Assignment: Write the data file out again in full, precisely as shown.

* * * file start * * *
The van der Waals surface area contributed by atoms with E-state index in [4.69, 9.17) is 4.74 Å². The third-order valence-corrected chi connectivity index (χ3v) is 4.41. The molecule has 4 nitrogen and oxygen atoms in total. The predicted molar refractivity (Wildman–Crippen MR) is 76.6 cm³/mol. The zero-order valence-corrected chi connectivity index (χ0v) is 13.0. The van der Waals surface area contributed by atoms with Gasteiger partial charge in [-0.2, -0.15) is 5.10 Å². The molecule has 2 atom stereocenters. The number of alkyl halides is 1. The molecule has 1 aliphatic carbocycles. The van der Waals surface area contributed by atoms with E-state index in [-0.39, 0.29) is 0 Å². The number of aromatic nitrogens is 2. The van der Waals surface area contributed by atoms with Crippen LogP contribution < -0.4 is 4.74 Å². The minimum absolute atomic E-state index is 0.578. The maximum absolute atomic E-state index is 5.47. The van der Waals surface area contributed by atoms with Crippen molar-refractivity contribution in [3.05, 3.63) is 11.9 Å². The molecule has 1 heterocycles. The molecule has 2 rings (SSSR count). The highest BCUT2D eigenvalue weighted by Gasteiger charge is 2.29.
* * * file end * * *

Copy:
The van der Waals surface area contributed by atoms with E-state index in [4.69, 9.17) is 4.74 Å². The third-order valence-corrected chi connectivity index (χ3v) is 4.41. The molecule has 4 nitrogen and oxygen atoms in total. The predicted molar refractivity (Wildman–Crippen MR) is 76.6 cm³/mol. The zero-order valence-corrected chi connectivity index (χ0v) is 13.0. The van der Waals surface area contributed by atoms with Gasteiger partial charge in [-0.2, -0.15) is 5.10 Å². The molecule has 2 atom stereocenters. The number of alkyl halides is 1. The molecule has 1 aliphatic carbocycles. The van der Waals surface area contributed by atoms with E-state index in [-0.39, 0.29) is 0 Å². The number of aromatic nitrogens is 2. The van der Waals surface area contributed by atoms with Crippen LogP contribution < -0.4 is 4.74 Å². The minimum absolute atomic E-state index is 0.578. The maximum absolute atomic E-state index is 5.47. The van der Waals surface area contributed by atoms with Crippen molar-refractivity contribution in [3.05, 3.63) is 11.9 Å². The molecule has 1 heterocycles. The molecule has 2 rings (SSSR count). The highest BCUT2D eigenvalue weighted by Gasteiger charge is 2.29.